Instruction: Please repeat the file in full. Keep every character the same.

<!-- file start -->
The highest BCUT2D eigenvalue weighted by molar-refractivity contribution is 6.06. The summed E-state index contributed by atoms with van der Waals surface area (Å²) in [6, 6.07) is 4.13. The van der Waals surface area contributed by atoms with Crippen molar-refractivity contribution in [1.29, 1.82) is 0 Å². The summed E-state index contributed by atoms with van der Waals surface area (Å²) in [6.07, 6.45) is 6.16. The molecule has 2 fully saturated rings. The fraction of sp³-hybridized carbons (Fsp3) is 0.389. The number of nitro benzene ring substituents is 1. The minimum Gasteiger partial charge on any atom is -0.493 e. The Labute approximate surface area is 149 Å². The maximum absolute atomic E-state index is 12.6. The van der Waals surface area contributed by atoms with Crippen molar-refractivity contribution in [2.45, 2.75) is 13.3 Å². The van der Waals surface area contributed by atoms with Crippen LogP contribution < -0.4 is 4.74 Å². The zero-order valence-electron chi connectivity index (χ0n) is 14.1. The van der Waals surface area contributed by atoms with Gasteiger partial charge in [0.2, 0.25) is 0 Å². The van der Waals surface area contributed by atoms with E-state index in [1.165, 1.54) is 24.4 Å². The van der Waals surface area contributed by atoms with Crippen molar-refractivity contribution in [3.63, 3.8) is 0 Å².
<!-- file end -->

The highest BCUT2D eigenvalue weighted by molar-refractivity contribution is 6.06. The summed E-state index contributed by atoms with van der Waals surface area (Å²) in [6, 6.07) is 4.13. The van der Waals surface area contributed by atoms with Crippen molar-refractivity contribution in [1.29, 1.82) is 0 Å². The summed E-state index contributed by atoms with van der Waals surface area (Å²) in [6.07, 6.45) is 6.16. The molecule has 2 fully saturated rings. The fraction of sp³-hybridized carbons (Fsp3) is 0.389. The number of nitro benzene ring substituents is 1. The minimum Gasteiger partial charge on any atom is -0.493 e. The Labute approximate surface area is 149 Å². The maximum absolute atomic E-state index is 12.6. The van der Waals surface area contributed by atoms with Crippen molar-refractivity contribution in [2.45, 2.75) is 13.3 Å². The van der Waals surface area contributed by atoms with Crippen LogP contribution < -0.4 is 4.74 Å². The zero-order valence-electron chi connectivity index (χ0n) is 14.1. The van der Waals surface area contributed by atoms with Gasteiger partial charge in [0.2, 0.25) is 0 Å². The van der Waals surface area contributed by atoms with E-state index in [1.165, 1.54) is 24.4 Å². The van der Waals surface area contributed by atoms with Crippen molar-refractivity contribution in [3.63, 3.8) is 0 Å².